Copy of Letter sent to the Irish Government and the EU:
I am a Non-EU citizen but a resident of Ireland (third country national by EU definition) with a long term visa (duration of more than three months). I am employed by the Irish Health Service Executive. This is an appeal to the Irish Government to join the Schengen Visa Zone.
Immigrant workers from Non-EU countries contribute towards Irish Economic Growth in virtually all economic sectors ranging from hospitality to healthcare. These migrant workers are potential European Citizens/ Permanent Residents. They may not have an integrated European Identity which the European Union is striving to achieve because; their visa-free travel is restricted within the Republic of Ireland
Ireland is the only country in the Euro currency zone which is not a Schengen Visa country. In the Irish citizen’s information website, it is quoted that,
“Ireland is party to the Schengen Agreement, but not for visa purposes. This means that Irish nationals will be required to bring their passports with them when travelling within the Schengen area”.
What it doesn’t tell is,
“It also means that all Non-EU nationals legally resident (ordinarily resident or long-term resident) in Ireland, contributing to Irish economic growth in all nearly sectors, will be denied the right for free movement within Europe and other rights such as access to education and vocational training etc, laid out in the Charter of Fundamental Rights by the European Union which are followed by all Schengen Visa countries”.
A Non-EU citizen who lives in a Schengen State with a long-term visa will be entitled to free travel within the Schengen countries up to three months, with a single long-term visa (duration of more than three months). (Link: http://europa.eu/scadplus/leg/en/lvb/l23034.htm )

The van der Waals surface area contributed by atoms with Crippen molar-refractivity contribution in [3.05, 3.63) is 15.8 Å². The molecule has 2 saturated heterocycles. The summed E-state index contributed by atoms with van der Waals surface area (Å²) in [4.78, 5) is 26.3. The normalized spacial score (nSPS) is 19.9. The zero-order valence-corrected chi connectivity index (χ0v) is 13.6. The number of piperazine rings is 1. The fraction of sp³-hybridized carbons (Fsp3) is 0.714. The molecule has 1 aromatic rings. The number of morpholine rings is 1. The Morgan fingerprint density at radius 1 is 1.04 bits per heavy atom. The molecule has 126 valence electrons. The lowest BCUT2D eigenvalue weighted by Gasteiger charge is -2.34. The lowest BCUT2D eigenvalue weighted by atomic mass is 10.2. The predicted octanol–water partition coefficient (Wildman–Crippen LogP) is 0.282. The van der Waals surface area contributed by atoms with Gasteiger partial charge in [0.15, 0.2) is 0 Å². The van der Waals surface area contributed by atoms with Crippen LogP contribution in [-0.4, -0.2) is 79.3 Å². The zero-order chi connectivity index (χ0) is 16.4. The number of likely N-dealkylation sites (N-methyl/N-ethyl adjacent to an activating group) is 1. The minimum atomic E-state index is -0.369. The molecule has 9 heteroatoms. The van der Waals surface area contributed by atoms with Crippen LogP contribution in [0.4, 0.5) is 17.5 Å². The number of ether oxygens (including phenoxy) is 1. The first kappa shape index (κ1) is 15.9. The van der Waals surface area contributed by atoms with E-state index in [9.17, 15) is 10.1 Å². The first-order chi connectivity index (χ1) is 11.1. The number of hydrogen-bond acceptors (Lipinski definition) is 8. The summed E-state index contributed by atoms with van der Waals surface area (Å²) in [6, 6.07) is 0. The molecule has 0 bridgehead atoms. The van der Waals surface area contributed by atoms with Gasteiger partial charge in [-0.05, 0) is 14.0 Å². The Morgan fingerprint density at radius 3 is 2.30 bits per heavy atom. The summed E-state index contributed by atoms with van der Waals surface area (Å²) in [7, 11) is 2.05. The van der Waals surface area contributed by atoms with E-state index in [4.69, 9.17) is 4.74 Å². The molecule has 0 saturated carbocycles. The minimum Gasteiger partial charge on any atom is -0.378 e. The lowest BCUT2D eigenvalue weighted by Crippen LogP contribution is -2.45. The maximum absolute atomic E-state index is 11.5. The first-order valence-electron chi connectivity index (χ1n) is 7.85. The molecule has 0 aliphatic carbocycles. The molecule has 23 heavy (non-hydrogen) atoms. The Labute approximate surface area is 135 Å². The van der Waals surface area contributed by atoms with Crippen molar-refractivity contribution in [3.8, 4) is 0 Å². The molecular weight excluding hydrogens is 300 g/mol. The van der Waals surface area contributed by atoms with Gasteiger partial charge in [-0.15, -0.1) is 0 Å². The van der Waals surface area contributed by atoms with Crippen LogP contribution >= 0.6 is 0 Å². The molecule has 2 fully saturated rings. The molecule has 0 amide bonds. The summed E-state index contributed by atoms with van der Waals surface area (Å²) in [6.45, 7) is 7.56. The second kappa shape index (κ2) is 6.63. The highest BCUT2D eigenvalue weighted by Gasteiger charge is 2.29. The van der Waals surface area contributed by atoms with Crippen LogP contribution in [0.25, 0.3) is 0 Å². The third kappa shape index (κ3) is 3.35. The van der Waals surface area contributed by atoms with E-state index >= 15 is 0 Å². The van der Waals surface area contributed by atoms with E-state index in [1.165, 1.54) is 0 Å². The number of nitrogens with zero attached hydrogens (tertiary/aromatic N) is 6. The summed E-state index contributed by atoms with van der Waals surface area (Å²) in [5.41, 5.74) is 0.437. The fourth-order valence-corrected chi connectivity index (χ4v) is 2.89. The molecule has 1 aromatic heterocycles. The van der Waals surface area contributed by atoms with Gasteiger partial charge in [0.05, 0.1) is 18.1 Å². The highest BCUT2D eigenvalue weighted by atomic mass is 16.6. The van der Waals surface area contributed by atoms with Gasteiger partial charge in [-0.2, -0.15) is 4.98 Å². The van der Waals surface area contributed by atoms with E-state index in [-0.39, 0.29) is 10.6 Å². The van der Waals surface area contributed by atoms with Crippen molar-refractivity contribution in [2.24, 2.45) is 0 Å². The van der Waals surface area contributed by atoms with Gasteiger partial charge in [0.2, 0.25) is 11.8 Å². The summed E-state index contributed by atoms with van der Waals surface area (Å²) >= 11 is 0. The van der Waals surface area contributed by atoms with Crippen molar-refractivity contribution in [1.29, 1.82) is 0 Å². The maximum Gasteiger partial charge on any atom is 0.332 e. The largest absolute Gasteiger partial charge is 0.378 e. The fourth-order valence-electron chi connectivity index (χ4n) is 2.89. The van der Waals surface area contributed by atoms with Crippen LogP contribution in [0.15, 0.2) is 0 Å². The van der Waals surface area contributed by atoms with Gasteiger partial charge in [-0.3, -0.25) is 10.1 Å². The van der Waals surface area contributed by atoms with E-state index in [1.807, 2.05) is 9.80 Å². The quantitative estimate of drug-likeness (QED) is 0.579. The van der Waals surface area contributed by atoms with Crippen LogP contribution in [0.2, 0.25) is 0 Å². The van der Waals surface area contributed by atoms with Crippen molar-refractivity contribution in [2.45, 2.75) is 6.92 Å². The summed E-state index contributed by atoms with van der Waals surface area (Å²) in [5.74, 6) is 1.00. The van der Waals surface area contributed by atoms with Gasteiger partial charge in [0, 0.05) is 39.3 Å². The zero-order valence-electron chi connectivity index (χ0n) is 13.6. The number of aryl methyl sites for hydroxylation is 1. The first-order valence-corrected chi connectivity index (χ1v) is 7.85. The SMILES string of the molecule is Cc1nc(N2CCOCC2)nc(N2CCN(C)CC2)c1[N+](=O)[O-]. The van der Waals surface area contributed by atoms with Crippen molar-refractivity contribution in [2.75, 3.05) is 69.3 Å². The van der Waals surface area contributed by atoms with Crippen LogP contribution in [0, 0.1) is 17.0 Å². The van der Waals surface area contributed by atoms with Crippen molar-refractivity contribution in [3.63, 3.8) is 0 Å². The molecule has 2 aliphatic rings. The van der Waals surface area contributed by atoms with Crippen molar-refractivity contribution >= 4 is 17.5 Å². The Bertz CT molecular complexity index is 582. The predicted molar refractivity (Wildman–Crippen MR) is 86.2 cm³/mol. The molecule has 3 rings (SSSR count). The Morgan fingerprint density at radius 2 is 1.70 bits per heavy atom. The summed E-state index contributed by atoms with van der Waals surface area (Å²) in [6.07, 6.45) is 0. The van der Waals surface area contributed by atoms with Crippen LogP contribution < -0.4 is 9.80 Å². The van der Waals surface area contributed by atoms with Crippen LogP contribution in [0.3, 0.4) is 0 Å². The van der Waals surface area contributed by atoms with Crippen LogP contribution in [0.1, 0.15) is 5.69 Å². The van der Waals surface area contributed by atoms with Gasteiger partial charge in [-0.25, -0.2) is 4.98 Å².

However, this is not the case in Ireland. To quote a report by Irish Human Rights Commission & National Consultative Committee on Racism and Interculturalism,
“Of further concern, is the right to freedom of movement The ability of migrant workers (including long-term residents) in Ireland to travel to other EU countries is impaired by the need to obtain visas to travel every time such a visit is made. “
(Page 48 of the report, http://www.nccri.ie/pdf/migrant-rights.pdf )
If a Non-EU citizen legally resident in Ireland wants to go on a holiday in another European Schengen country, she/he has to go the embassy of the first Schengen country of visit, in person and provide documentation relating to the finances, employment, hotel reservation despite having an European Common Format Visa and working in an Eurozone country and paying taxes to the European Union directly. They may receive a visa with a short specified time period which is sometimes limited to 3 to 4 days (depending on the hotel reservation).
All Schengen country embassies insist that irrespective of Irish residence one needs to appear in person for the Visa application. To apply for a Schengen Visit visa one has to take a day off work go to Dublin and apply in person. I do not see the need for a need for a person residing in and working for the European Union, appear in person to apply for the Visa.